In general, we recommend a 6-point exam for general lung ultrasound (Lichtenstein, 2014). However, for situations when assessing for COVID-19 or other viral pneumonia, the lung can be affected in a multi-lobar manner and you should consider doing a more extensive 12-point exam which you can read HERE.
In this section, you will learn how to position your probes properly and identify basic structures. We label the 6 lung points at our institution for easy reference and labeling on the ultrasound machines. We refer to these points as R1, R2, R3 for the right lung and L1, L2, L3 for the left lung respectively.
|Probe Position||Lung Field|
|R1 and L1||Anterior Superior|
|R2 and L2||Lateral|
|R3 and L3 (PLAPS)||Posterior Inferior|
Step 1: Lung Ultrasound of ANTERIOR Chest (R1/L1)
Point 1 (R1 and L1) assesses the anterior chest. This point will be most relevant when assessing for pneumothorax and/or interstitial edema.
- Point your indicator towards the patient’s head.
- Place your probe at the mid-clavicular line at the 2nd intercostal space of the right (R1) and left (L1) lungs respectively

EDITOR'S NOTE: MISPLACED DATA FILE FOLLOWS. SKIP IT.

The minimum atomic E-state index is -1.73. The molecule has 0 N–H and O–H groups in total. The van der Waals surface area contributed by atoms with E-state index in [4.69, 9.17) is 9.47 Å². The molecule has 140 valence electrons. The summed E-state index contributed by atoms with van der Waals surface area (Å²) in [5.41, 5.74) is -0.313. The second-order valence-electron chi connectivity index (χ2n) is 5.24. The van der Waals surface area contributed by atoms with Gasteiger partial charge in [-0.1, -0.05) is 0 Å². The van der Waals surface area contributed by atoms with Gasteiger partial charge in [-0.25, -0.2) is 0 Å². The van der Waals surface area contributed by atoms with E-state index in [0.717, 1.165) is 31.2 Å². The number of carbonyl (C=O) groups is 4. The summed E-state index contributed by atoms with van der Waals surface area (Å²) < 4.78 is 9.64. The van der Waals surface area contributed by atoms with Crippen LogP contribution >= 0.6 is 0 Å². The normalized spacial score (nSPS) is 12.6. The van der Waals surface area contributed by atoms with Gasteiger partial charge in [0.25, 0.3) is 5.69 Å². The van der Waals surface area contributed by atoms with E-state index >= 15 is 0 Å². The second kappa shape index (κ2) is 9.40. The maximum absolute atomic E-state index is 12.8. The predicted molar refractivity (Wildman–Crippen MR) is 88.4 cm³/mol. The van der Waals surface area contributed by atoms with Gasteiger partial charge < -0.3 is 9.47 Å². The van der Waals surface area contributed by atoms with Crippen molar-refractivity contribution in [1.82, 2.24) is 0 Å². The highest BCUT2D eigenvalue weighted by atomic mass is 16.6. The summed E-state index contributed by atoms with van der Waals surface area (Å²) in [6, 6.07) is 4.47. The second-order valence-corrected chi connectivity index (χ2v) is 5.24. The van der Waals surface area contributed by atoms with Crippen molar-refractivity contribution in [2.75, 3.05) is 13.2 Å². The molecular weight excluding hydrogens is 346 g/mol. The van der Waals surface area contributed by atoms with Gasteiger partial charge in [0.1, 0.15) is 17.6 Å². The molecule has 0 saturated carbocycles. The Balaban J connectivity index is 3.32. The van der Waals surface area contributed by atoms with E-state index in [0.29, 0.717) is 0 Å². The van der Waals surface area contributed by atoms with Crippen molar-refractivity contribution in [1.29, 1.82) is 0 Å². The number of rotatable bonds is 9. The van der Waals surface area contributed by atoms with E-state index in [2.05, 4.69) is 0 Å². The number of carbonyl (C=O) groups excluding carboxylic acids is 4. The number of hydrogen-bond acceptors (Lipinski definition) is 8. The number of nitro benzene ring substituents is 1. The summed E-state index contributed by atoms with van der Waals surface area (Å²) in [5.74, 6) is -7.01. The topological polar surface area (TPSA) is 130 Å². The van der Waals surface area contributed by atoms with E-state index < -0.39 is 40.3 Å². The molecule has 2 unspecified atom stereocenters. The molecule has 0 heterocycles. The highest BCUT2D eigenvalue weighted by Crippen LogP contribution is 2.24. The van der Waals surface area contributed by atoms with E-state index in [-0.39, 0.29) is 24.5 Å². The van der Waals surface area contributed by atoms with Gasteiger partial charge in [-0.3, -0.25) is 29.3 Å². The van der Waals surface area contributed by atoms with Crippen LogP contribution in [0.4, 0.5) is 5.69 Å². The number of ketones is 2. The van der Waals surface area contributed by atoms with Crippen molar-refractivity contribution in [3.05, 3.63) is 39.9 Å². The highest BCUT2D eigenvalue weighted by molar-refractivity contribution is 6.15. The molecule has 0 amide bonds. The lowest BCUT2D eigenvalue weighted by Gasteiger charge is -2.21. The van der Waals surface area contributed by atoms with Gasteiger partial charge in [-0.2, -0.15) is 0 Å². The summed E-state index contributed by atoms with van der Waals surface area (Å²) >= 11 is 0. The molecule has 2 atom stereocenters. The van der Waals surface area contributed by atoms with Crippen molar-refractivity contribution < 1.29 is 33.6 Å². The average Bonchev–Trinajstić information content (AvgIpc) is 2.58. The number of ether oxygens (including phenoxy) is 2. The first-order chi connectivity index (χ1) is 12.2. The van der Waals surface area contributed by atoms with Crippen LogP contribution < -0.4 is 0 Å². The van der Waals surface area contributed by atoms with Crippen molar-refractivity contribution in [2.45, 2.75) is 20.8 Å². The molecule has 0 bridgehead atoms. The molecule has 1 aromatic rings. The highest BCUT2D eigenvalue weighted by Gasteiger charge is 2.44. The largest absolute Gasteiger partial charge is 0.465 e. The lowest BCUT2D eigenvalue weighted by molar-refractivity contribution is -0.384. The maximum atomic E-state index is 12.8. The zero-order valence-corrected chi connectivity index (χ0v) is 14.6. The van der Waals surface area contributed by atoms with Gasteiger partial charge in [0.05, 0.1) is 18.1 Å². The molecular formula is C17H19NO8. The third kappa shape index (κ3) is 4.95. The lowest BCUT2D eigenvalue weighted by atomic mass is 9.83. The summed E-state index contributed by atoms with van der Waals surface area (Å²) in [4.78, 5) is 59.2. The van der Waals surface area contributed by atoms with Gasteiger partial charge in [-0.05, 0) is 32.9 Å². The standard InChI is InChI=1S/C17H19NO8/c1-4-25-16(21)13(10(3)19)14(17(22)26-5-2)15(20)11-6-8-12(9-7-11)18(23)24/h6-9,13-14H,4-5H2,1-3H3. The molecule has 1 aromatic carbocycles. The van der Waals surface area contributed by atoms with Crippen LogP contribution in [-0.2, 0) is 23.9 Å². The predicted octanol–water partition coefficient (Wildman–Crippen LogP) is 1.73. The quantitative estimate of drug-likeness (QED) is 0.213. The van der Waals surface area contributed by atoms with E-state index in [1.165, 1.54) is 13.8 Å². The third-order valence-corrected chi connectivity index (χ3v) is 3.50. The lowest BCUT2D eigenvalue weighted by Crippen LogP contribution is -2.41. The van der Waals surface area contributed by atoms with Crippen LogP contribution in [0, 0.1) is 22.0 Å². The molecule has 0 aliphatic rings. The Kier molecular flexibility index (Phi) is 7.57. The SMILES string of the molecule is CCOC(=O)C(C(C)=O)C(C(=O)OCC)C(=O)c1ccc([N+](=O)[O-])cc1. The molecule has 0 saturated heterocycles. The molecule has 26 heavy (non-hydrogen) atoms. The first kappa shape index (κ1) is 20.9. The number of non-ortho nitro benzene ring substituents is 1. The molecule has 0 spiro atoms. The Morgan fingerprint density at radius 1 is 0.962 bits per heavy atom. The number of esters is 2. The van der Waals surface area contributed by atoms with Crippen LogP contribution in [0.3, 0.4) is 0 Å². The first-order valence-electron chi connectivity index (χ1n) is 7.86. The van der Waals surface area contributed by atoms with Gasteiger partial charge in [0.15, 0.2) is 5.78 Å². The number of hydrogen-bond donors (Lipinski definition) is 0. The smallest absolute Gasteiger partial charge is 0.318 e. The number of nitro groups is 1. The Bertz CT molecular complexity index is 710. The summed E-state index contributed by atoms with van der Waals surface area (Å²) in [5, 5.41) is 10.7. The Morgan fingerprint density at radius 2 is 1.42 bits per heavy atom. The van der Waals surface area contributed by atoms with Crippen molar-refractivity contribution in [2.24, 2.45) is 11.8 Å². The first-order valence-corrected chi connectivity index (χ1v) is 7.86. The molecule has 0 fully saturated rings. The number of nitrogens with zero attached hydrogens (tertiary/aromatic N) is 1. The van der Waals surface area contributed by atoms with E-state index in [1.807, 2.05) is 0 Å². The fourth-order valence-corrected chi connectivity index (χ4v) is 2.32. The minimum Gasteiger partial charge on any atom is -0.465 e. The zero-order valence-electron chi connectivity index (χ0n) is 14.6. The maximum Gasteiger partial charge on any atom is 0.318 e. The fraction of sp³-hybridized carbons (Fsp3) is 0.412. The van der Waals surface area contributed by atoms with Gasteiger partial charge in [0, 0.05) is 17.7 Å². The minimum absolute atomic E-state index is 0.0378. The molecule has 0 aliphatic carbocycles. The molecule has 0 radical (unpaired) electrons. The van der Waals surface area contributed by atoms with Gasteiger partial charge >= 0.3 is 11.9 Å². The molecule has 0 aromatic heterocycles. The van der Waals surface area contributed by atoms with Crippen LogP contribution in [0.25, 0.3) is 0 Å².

- Anchor your probe in the space between two ribs.
Identify Two Rib Shadows (Batwing Sign)
- The first lung ultrasound finding to confirm you are in the correct position is to look for the two rib shadows or the “Batwing Sign.” This ensures that your probe is in between two ribs.
Identify Lung Sliding
- The next finding you will want to look for is lung sliding.
- Lung sliding is a normal finding where the visceral and parietal pleura slide back and forth on one another as the patient breathes. Some say this looks like tiny “ants marching on a line.”
- This is a simple finding but extremely useful since lung sliding definitely means that the visceral and parietal pleura are next to each other, effectively ruling out pathology such as pneumothorax.
Editor’s Note: Lung sliding can be seen with the phased array and curvilinear ultrasound probes. However it is often times most easily seen with the linear probe given how shallow it is.
Lung Sliding using M-Mode (Optional)
- If lung sliding is not readily apparent, it can be further be evaluated using M-Mode. The goal of M-Mode is to see if the patient has a normal seashore sign.